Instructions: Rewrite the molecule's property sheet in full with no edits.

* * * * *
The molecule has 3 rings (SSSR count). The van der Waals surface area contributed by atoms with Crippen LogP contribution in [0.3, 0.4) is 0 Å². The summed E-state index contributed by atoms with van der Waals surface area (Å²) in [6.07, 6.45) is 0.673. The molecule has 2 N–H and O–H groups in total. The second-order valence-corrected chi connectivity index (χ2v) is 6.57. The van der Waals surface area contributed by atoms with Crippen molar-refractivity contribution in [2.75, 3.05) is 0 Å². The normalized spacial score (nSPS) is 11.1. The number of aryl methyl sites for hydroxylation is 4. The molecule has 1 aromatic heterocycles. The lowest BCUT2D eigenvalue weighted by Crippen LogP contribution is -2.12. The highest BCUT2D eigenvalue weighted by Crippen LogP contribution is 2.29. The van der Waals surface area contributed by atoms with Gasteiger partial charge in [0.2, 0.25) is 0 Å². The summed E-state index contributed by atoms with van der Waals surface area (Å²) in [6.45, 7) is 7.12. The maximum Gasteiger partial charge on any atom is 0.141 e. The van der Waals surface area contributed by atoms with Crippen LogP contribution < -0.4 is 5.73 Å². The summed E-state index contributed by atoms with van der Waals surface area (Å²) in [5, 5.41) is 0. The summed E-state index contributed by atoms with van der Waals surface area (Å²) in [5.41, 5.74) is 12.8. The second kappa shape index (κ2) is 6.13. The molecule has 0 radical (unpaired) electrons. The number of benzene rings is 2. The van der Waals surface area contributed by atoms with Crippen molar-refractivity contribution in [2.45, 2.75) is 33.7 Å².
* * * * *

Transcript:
The molecule has 3 rings (SSSR count). The van der Waals surface area contributed by atoms with Crippen LogP contribution in [0.3, 0.4) is 0 Å². The summed E-state index contributed by atoms with van der Waals surface area (Å²) in [6.07, 6.45) is 0.673. The molecule has 2 N–H and O–H groups in total. The second-order valence-corrected chi connectivity index (χ2v) is 6.57. The van der Waals surface area contributed by atoms with Crippen molar-refractivity contribution in [2.75, 3.05) is 0 Å². The normalized spacial score (nSPS) is 11.1. The number of aryl methyl sites for hydroxylation is 4. The molecule has 1 aromatic heterocycles. The lowest BCUT2D eigenvalue weighted by Crippen LogP contribution is -2.12. The highest BCUT2D eigenvalue weighted by Crippen LogP contribution is 2.29. The van der Waals surface area contributed by atoms with Gasteiger partial charge in [0.2, 0.25) is 0 Å². The summed E-state index contributed by atoms with van der Waals surface area (Å²) in [6.45, 7) is 7.12. The maximum Gasteiger partial charge on any atom is 0.141 e. The van der Waals surface area contributed by atoms with Crippen LogP contribution < -0.4 is 5.73 Å². The summed E-state index contributed by atoms with van der Waals surface area (Å²) in [5, 5.41) is 0. The summed E-state index contributed by atoms with van der Waals surface area (Å²) in [5.41, 5.74) is 12.8. The second kappa shape index (κ2) is 6.13. The molecule has 0 radical (unpaired) electrons. The number of benzene rings is 2. The van der Waals surface area contributed by atoms with Crippen molar-refractivity contribution in [2.45, 2.75) is 33.7 Å².